Sunday, July 12, 2020

'The Air Staggers Under the Sun'

“Today will be a similar version of yesterday. Tomorrow will be similar to today. And so on.”

Normally, I don’t want my weather forecast larded with philosophy. I prefer it straight, no chaser. But this is from the website of Eric Berger, a Houston-based newspaper-reporter-turned-entrepreneur-of-meteorology. Unexpectedly, he and his writing partner can write, confounding our expectations of journalists and weathermen. We’ve arrived at that time of year in Houston when you step outside and feel sweat bubbling on your forehead. You can’t ignore the heat. Lawns are turning crisp and brown. So are the tomato plants, though I water them daily. Not that it matters. Squirrels have eaten all the tomatoes, though they leave the cayenne peppers. The City of Houston sent us a heat advisory via email: “Pay attention to the temperature in your home.” Thanks, Mr. Mayor, but I’ll take my hot weather updates from Richard Wilbur: “The air staggers under the sun, and heat-morasses / Flutter the birds down.” I swear I saw a white-winged dove sweating. Wilbur continues in “Sun and Air” (The Beautiful Changes and Other Poems, 1947):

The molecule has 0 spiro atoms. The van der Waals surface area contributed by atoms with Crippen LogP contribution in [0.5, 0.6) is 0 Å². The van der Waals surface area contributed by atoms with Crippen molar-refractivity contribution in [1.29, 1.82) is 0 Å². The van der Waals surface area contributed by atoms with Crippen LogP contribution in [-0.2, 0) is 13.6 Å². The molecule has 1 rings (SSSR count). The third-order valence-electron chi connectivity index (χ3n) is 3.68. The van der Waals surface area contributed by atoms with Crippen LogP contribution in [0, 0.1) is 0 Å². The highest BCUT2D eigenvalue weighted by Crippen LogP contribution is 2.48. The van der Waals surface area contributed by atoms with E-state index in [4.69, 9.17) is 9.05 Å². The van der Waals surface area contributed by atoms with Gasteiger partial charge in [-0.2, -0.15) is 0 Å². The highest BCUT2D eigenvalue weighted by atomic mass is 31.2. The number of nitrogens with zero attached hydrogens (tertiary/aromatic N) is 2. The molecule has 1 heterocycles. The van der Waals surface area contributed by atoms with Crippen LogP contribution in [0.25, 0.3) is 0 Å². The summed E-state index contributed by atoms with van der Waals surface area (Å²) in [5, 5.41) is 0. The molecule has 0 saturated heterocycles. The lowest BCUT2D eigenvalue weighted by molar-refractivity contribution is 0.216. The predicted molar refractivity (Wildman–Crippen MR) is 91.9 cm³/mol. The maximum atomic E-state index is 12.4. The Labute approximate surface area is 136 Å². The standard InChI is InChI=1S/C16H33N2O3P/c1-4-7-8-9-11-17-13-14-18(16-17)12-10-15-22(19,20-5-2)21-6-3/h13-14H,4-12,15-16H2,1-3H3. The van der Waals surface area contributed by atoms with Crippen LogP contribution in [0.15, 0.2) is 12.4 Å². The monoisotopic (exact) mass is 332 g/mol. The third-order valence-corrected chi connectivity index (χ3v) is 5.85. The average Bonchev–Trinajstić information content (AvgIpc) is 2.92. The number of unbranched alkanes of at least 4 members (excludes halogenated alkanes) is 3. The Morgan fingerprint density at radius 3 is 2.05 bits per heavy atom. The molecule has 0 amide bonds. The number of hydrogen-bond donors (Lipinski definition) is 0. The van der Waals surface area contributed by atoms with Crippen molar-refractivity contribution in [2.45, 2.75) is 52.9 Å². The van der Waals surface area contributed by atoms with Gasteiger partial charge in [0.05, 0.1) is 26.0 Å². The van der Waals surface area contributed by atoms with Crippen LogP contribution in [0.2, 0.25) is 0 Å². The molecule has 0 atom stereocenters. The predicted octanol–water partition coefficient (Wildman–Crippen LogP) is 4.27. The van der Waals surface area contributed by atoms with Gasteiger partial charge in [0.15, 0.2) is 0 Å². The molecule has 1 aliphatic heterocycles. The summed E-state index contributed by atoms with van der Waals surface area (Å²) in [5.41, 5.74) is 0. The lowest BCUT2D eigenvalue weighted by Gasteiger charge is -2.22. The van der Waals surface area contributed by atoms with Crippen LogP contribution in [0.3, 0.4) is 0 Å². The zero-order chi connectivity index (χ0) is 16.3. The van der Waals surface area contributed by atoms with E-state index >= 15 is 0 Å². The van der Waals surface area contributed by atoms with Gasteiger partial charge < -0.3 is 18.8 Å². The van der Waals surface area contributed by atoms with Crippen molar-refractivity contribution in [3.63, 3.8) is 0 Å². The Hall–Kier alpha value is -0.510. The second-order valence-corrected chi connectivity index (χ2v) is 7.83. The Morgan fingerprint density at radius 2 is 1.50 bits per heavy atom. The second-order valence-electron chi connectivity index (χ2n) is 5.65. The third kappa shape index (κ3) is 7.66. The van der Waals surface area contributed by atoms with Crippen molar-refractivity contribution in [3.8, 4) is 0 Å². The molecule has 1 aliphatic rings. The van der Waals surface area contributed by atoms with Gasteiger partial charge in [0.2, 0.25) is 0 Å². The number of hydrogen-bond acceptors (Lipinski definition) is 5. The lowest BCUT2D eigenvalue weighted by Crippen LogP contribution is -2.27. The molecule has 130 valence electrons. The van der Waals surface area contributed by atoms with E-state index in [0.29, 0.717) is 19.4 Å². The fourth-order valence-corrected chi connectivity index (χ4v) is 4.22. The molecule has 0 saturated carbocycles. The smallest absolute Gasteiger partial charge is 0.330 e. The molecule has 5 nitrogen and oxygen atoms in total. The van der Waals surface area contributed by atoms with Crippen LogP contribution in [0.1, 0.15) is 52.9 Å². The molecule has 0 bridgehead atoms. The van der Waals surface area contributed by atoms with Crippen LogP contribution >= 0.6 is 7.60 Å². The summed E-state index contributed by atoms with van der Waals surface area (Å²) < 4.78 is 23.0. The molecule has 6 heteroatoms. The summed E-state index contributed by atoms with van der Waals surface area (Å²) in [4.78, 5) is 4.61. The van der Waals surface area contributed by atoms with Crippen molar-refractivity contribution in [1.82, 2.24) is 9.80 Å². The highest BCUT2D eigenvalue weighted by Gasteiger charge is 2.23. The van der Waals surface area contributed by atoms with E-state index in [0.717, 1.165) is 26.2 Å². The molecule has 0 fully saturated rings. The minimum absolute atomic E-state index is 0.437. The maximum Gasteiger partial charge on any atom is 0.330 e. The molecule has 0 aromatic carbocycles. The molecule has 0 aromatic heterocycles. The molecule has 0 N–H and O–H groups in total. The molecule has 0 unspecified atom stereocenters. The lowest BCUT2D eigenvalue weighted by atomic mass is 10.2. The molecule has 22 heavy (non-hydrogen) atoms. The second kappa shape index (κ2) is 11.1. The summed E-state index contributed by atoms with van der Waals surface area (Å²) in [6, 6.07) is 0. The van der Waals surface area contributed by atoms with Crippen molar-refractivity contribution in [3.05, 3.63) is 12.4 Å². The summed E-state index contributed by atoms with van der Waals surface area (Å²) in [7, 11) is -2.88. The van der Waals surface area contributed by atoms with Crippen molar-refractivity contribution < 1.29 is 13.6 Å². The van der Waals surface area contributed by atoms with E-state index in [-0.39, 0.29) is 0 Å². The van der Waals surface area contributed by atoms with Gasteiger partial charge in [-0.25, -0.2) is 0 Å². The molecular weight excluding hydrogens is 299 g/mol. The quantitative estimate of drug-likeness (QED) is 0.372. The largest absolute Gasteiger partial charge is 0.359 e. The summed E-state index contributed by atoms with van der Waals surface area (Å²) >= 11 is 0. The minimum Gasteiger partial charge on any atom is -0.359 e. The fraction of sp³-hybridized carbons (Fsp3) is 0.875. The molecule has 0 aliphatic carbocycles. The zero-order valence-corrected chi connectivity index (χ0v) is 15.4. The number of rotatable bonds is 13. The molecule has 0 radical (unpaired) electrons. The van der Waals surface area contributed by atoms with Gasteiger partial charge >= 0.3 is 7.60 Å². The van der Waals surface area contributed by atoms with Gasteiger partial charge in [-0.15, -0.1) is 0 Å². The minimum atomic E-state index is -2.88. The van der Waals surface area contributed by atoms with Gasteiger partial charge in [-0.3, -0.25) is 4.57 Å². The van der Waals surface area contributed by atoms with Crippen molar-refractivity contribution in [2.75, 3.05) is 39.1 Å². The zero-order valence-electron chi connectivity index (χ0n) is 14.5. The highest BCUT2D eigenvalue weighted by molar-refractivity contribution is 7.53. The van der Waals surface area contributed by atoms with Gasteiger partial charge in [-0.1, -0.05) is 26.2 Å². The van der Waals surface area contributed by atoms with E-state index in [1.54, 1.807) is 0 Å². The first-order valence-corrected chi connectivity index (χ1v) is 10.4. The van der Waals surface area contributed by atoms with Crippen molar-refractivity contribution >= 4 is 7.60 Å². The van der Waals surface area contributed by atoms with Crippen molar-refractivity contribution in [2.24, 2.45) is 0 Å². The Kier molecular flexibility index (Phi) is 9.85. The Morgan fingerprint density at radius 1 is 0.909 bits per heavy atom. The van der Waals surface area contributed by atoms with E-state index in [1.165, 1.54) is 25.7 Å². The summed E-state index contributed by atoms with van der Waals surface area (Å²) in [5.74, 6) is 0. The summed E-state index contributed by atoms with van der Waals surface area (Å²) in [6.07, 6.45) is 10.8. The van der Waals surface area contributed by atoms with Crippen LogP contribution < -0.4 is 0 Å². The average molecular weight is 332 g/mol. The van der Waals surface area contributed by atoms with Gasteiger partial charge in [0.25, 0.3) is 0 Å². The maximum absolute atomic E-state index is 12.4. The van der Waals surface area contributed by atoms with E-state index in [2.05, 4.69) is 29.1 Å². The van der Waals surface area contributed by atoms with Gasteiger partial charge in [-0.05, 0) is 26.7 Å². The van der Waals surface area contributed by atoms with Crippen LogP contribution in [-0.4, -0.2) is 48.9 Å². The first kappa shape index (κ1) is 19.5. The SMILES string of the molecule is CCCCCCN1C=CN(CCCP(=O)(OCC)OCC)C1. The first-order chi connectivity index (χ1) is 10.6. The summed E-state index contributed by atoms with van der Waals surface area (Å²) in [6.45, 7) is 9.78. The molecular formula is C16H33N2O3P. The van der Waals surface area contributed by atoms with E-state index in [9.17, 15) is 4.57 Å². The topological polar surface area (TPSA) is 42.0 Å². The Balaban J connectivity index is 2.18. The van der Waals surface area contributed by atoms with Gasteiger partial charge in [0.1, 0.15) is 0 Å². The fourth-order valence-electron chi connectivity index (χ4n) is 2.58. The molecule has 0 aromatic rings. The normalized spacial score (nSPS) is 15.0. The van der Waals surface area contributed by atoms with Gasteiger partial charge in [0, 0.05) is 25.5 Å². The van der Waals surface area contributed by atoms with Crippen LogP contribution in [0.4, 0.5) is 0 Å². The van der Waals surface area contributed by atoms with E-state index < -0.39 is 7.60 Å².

“All stir sickens, and falls into barn shadows, spills
Into hot hay and heat-hammered road dust, makes no sound,
Waiting the sun’s siege out to collect its wills.”

After the drought we’ll await the hurricane.

1 comment:

Tim Guirl said...

We had to cover our tomato plants with netting to keep the squirrels away.